[R] OT: irises

Thomas Lumley tlumley at u.washington.edu
Mon Oct 13 01:02:28 CEST 2008

Attention conservation notice: a digression on Fisher's iris data, related 
only tangentially to R.

The package announcement for hwriter points to a webpage created with the 
package, http://www.ebi.ac.uk/~gpau/hwriter/
based on the Fisher/Anderson iris data, including pictures.

Unfortunately, the pictures are not of the right species (two appear to be 
tall bearded iris cultivars, the third probably either Iris ensata or Iris 
siberica).  Pictures of the right species would be very useful -- Iris 
setosa really is visibly different in structure (not just in color), not 
having visible upright `standards'.  There are nice pictures at the Iris 
Species Database: http://www.badbear.com/signa/signa.pl?Introduction

Looking for pictures I noticed that the terminology seems to have changed 
since Anderson's time: most online references that distinguish between 
petals and sepals for the iris will describe the standards as petals and 
the falls (hanging-down bits) as sepals, so that I. setosa has very short 
petals, not sepals. (eg the US Forest Service at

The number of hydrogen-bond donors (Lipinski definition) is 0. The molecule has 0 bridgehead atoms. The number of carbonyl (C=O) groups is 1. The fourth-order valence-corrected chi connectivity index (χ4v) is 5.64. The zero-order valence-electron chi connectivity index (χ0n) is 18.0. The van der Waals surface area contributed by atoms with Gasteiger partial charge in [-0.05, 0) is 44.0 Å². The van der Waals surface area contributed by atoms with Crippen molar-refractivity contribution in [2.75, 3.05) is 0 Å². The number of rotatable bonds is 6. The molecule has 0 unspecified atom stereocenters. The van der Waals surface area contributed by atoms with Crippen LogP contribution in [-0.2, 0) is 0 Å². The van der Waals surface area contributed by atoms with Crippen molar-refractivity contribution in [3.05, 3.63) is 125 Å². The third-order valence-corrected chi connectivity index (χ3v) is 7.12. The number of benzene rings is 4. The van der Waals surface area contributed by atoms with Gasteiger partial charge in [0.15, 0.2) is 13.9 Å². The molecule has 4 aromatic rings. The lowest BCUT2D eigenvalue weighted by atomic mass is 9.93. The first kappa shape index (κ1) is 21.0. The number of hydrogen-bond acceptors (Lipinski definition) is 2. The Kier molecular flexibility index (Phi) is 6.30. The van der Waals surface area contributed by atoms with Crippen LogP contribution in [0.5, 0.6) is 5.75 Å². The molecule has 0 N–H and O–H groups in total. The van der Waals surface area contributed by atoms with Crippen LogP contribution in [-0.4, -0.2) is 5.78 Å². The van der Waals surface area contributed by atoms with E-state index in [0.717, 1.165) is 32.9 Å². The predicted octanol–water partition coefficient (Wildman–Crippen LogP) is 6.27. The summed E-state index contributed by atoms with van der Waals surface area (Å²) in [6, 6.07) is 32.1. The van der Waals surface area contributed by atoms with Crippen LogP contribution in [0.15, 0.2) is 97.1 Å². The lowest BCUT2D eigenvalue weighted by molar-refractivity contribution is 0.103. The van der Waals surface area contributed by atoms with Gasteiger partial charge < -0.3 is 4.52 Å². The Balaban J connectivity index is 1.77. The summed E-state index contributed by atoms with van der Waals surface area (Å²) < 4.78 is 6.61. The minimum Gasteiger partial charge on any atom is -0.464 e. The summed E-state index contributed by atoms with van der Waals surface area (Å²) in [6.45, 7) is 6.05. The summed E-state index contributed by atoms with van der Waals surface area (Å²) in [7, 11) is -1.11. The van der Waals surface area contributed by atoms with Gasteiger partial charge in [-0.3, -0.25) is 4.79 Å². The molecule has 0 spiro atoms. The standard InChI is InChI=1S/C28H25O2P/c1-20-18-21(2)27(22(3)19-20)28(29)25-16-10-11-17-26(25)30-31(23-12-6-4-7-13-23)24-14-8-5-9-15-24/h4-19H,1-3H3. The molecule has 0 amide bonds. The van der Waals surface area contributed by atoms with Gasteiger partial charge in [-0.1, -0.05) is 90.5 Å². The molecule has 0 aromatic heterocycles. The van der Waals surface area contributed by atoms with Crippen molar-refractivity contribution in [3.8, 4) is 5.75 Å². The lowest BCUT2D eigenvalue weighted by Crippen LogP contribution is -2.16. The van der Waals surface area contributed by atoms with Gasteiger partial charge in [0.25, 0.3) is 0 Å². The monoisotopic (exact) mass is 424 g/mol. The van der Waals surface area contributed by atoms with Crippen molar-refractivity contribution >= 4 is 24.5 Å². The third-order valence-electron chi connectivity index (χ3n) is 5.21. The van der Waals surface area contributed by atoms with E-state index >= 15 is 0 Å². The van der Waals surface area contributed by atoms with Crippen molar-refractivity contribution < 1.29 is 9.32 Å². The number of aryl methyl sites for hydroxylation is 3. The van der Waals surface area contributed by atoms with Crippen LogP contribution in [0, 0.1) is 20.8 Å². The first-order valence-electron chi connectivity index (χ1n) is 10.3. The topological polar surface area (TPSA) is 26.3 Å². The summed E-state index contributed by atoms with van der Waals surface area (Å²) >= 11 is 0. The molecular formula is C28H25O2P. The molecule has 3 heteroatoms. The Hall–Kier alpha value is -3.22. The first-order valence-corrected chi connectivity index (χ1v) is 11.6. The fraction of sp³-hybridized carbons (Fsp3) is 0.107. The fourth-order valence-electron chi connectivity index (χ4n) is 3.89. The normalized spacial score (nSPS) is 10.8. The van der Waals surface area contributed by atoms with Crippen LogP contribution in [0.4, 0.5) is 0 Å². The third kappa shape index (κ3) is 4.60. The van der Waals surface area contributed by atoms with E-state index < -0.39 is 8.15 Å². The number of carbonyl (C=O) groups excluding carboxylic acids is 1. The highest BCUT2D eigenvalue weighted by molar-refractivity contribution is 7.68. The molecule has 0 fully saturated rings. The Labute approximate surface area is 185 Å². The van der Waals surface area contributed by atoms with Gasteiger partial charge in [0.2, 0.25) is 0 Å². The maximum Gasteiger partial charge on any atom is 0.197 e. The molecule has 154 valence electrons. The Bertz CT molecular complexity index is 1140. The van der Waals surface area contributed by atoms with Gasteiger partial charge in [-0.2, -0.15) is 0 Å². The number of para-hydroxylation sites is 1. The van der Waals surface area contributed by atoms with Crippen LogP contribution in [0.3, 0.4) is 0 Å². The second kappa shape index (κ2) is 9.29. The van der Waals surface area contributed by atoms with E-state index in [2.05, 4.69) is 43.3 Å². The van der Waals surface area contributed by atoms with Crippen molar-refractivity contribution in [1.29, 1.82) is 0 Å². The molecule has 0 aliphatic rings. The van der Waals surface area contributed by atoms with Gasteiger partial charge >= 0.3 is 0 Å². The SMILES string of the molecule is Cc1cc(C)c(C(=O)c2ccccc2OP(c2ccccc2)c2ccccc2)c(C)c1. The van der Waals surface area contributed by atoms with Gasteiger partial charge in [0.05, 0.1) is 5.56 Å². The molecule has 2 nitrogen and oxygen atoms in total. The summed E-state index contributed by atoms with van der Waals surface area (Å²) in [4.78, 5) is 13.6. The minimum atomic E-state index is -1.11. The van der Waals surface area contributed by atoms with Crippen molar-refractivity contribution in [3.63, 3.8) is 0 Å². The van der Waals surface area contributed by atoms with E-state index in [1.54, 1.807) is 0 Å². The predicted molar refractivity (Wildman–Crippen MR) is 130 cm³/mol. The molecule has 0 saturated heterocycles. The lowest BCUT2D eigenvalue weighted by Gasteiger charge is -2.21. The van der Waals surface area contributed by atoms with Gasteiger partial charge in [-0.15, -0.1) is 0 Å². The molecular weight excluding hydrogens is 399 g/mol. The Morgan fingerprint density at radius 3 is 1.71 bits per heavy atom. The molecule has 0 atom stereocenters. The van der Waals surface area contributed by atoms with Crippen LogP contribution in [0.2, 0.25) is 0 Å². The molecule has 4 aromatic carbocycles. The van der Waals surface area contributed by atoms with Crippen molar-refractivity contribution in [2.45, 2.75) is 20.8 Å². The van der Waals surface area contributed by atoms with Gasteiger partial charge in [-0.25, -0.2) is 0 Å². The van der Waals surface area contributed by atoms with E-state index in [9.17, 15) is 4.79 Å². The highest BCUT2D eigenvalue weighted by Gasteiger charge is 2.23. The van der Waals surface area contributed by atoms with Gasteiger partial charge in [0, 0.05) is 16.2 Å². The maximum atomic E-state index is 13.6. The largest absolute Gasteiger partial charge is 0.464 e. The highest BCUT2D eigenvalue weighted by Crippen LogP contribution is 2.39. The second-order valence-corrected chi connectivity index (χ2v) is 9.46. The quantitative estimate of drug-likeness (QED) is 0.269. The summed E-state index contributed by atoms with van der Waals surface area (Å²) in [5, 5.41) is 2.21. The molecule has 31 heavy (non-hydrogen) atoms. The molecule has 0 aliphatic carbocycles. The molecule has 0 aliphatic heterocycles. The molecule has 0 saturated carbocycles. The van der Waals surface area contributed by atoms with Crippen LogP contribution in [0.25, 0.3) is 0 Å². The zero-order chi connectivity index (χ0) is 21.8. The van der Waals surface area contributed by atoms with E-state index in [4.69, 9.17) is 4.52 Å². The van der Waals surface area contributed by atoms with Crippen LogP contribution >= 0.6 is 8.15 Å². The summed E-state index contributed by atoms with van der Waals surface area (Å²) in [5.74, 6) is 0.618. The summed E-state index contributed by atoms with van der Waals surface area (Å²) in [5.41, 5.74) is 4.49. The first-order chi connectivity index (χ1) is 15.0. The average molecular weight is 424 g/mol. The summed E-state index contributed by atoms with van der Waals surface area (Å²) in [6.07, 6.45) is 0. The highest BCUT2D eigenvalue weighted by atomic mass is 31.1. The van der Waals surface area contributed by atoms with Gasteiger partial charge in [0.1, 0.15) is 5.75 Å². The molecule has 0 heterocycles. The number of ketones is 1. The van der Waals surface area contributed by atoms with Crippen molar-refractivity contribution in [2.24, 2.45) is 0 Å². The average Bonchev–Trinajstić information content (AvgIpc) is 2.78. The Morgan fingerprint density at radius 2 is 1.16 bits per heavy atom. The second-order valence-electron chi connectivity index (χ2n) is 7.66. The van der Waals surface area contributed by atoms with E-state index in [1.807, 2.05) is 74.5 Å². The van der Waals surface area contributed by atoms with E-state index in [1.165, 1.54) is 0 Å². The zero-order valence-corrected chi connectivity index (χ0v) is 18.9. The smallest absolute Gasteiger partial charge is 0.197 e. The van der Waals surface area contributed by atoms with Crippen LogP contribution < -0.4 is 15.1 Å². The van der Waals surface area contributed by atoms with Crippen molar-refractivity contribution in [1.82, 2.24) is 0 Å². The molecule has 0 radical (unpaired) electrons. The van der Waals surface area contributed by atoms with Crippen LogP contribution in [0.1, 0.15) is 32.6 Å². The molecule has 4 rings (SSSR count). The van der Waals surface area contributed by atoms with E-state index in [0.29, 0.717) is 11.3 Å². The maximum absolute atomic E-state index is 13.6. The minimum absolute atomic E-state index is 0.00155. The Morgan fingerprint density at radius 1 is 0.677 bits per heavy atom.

The other historical anomaly is that many descriptions of the data 
are as if Fisher was interested in whether I. versicolor and I.virginica 
can be separated by linear discrimination. In fact, the hypothesis was 
that I. versicolor was between the other two species and twice as close to 
I. virginica as I. setosa.  Iris virginica has twice as many chromosomes 
as I. setosa, and I. versicolor has as many as both of them put together, 
so the theory was that I. versicolor would have 4 virginica and 2 setosa 
alleles at each locus. [RA Fisher digital 
archive at University of Adelaide, http://hdl.handle.net/2440/15227]. 
This is a nice example of a null hypothesis value that is not zero.


Thomas Lumley			Assoc. Professor, Biostatistics
tlumley at u.washington.edu	University of Washington, Seattle

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